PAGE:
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Sarah Davis, Christopher L Passaglia; Light-evoked properties of compound action potentials of the rat optic nerve. Invest. Ophthalmol. Vis. Sci. 2017;58(8):5864.
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© ARVO (1962-2015); The Authors (2016-present)
The health of the eye is commonly assessed via the electroretinogram (ERG), a noninvasively recorded signal that reflects the summed electrical response of retinal neurons to a light stimulus. The aim of this study was to isolate the subcomponent of the signal produced by action potentials fired by retinal ganglion cells and to characterize how the compound action potential (CAP) waveform depends on the light stimulus.
Long Evans and Brown Norway rats (male, 300-400g, 6-8 months old) were anesthetized with ketamine and xylazine. The optic nerve was exposed via an incision along the supraorbital ridge or a craniotomy at Bregma, and a bipolar electrode was inserted into the dura of the nerve. Electrodes were placed on the cornea to record the ERG and in the posterior skull to record the visual evoked potential (VEP). Animals were placed in darkness for 15 minutes, and a series of full-field LED flashes were then delivered to the eye under dark and light-adapted conditions. The flashes were 10ms in duration, spaced 3s apart, and varied logarithmically in intensity (0.0001 to 1.25 log cd s/m2).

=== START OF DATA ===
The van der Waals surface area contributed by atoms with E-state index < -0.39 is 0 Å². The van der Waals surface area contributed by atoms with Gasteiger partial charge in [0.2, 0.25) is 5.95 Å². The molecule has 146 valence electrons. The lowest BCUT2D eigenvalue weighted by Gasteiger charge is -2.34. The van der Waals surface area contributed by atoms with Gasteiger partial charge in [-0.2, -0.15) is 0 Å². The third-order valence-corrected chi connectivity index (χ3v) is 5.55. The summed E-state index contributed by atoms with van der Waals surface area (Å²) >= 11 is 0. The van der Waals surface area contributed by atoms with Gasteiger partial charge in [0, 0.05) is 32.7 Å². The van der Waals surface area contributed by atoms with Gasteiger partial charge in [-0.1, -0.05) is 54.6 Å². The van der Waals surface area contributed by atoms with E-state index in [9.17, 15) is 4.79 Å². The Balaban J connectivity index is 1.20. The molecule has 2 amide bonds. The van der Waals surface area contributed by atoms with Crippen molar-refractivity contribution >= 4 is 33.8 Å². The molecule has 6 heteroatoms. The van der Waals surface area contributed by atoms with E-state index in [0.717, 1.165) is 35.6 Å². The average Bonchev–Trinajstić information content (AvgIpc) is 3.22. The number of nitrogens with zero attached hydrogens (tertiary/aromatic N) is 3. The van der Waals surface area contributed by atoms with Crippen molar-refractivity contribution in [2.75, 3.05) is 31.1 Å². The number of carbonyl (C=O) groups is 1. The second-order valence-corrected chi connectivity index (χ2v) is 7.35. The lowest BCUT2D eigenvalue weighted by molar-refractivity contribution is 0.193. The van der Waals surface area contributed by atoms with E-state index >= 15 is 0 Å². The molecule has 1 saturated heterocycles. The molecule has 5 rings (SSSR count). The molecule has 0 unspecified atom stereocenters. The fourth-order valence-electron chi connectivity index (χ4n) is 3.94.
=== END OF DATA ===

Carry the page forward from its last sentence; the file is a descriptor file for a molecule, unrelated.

The full-field flash CAP recorded from the rat optic nerve differed noticeably in waveform from the ERG and VEP, consisting of several positive waves that decreased in latency, increased in amplitude, and increased number with stimulus intensity. For the brightest flashes tested, the CAP had 8 ± 2 peaks on average, which correlated in time with oscillatory potentials in the ERG. The mean amplitude and latency of the first peak had a mean latency of 37±7 ms and mean amplitude of 22±11 μV. No change in CAP waveform was detected under dark- and light-adapted conditions.
Light-evoked CAPs can be recorded from the optic nerve of rats. The signal has multiple peaks that presumably reflect the synchronous firing of populations of nerve fibers. As such. the light-evoked CAP offers a direct measure of optic nerve health in animal models of ocular disease.
This is an abstract that was submitted for the 2017 ARVO Annual Meeting, held in Baltimore, MD, May 7-11, 2017.
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